Design Divas: The Women Who Rule Polish Design
default, Design Divas:
The Women Who
Rule Polish Design, Fabric sample, ‘Young Ladies’; designed by Alicja Wyszogrodzka, produced by Zakład Filmdruku IWP; 1958l cotton, print on fabric; photo: Michał Korta/©, Tkanina Panny (kupon na spódnicę), 1958, proj. Alicja Wyszogrodzka, prod. Zakład Filmdruku IWP, bawełna, filmdruk, fot. Michał Korta/© Muzeum Narodowe w Warszawie
The Polish design scene is rapidly changing: Polish designers are becoming household names abroad, their exhibitions around the globe are getting rave reviews, and at home, their work with famous brands is making them more visible and recognisable. These changes are possible thanks to many people helping promote Polish design within Poland's borders and worldwide. The majority of them are women. Meet the women who rule Polish design.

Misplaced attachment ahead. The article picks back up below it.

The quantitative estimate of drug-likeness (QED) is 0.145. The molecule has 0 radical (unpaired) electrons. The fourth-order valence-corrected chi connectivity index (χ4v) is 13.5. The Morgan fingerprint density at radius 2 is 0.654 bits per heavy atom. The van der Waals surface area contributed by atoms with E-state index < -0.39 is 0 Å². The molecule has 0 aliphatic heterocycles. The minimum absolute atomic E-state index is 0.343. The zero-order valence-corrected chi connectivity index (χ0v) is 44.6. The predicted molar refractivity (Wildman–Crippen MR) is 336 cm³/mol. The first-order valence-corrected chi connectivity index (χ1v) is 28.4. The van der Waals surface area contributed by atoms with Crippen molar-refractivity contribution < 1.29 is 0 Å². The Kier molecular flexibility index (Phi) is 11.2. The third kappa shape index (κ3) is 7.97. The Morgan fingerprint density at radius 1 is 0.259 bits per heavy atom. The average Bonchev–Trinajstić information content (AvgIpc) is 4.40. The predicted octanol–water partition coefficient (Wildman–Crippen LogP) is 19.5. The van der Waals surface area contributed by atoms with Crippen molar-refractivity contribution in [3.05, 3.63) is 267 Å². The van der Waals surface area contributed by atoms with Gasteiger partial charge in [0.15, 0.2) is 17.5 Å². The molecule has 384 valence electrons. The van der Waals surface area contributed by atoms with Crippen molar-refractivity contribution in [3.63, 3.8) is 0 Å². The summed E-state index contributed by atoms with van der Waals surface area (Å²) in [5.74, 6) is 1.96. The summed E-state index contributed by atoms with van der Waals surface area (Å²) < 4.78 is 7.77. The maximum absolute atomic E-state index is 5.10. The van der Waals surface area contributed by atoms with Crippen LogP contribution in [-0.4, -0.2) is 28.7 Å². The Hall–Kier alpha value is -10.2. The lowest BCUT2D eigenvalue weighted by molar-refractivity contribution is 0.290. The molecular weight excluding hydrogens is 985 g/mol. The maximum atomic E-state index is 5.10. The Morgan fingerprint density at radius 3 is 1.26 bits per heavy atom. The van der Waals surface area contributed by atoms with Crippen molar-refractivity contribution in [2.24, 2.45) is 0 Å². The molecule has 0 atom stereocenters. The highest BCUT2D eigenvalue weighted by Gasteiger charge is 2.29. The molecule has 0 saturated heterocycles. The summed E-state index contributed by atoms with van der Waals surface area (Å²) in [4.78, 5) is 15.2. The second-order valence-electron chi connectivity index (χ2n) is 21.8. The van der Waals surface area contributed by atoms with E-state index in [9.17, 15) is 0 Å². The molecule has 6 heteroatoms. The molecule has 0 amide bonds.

1. The pioneers
The trend of women's domination in Polish design is not new – contemporary design experts have role models to look up to. In 1949, Zofia Szydłowska was the first president of the Cepelia Polish Art and Handicraft Foundation. Its goal was to take over the management of the manufacturing process of all national art and handicraft products, but instead, it turned out to be one of the most significant producers of extremely popular everyday objects.
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A year later, Wanda Telakowska took up the position of art director in the newly founded Institute of Industrial Design; before that, she was the head of the Polish Production Aesthetics Supervision Bureau. It was thanks to her efforts that the designers now recognised as the most important figures of contemporary Polish design were able to pursue their careers. Amongst them was the first art director of Moda Polska (Polish Fashion Enterprise), Jadwiga Grabowska, who shaped the fashion tastes of (at least a half of) society.
2. Anna Sieradzka